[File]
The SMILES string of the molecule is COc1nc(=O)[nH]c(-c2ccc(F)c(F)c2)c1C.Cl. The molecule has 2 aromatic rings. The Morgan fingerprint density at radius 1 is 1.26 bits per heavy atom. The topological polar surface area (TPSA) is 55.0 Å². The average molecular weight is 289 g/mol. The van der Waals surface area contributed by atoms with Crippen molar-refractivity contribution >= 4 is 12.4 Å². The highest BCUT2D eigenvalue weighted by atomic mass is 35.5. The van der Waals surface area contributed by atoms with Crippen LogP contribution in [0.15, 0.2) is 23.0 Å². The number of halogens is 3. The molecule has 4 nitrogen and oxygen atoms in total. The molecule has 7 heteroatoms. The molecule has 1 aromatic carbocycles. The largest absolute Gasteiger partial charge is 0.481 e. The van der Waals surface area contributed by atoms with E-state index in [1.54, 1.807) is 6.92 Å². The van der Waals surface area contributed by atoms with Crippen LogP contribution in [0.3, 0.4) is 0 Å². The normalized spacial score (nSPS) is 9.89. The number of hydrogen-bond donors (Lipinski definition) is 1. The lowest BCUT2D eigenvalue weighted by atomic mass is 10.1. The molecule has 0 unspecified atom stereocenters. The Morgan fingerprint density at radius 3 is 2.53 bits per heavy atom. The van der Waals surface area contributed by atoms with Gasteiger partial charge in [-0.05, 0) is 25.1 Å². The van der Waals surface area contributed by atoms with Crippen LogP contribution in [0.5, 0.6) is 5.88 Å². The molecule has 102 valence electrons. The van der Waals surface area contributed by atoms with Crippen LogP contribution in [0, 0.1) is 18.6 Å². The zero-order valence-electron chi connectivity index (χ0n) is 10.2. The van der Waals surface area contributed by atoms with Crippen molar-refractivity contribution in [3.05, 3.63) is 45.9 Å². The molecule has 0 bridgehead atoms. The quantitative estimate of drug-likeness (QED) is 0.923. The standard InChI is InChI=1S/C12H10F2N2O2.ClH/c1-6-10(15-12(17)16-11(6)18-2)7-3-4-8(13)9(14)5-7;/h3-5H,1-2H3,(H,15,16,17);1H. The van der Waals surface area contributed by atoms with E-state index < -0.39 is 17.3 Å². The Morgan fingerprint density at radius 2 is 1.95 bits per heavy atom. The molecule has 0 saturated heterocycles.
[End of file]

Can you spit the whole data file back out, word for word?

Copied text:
The SMILES string of the molecule is COc1nc(=O)[nH]c(-c2ccc(F)c(F)c2)c1C.Cl. The molecule has 2 aromatic rings. The Morgan fingerprint density at radius 1 is 1.26 bits per heavy atom. The topological polar surface area (TPSA) is 55.0 Å². The average molecular weight is 289 g/mol. The van der Waals surface area contributed by atoms with Crippen molar-refractivity contribution >= 4 is 12.4 Å². The highest BCUT2D eigenvalue weighted by atomic mass is 35.5. The van der Waals surface area contributed by atoms with Crippen LogP contribution in [0.15, 0.2) is 23.0 Å². The number of halogens is 3. The molecule has 4 nitrogen and oxygen atoms in total. The molecule has 7 heteroatoms. The molecule has 1 aromatic carbocycles. The largest absolute Gasteiger partial charge is 0.481 e. The van der Waals surface area contributed by atoms with E-state index in [1.54, 1.807) is 6.92 Å². The van der Waals surface area contributed by atoms with Crippen LogP contribution in [0.3, 0.4) is 0 Å². The normalized spacial score (nSPS) is 9.89. The number of hydrogen-bond donors (Lipinski definition) is 1. The lowest BCUT2D eigenvalue weighted by atomic mass is 10.1. The molecule has 0 unspecified atom stereocenters. The Morgan fingerprint density at radius 3 is 2.53 bits per heavy atom. The van der Waals surface area contributed by atoms with Gasteiger partial charge in [-0.05, 0) is 25.1 Å². The van der Waals surface area contributed by atoms with Crippen LogP contribution in [0.5, 0.6) is 5.88 Å². The molecule has 102 valence electrons. The van der Waals surface area contributed by atoms with Crippen LogP contribution in [0, 0.1) is 18.6 Å². The zero-order valence-electron chi connectivity index (χ0n) is 10.2. The van der Waals surface area contributed by atoms with Crippen molar-refractivity contribution in [3.05, 3.63) is 45.9 Å². The molecule has 0 bridgehead atoms. The quantitative estimate of drug-likeness (QED) is 0.923. The standard InChI is InChI=1S/C12H10F2N2O2.ClH/c1-6-10(15-12(17)16-11(6)18-2)7-3-4-8(13)9(14)5-7;/h3-5H,1-2H3,(H,15,16,17);1H. The van der Waals surface area contributed by atoms with E-state index < -0.39 is 17.3 Å². The Morgan fingerprint density at radius 2 is 1.95 bits per heavy atom. The molecule has 0 saturated heterocycles.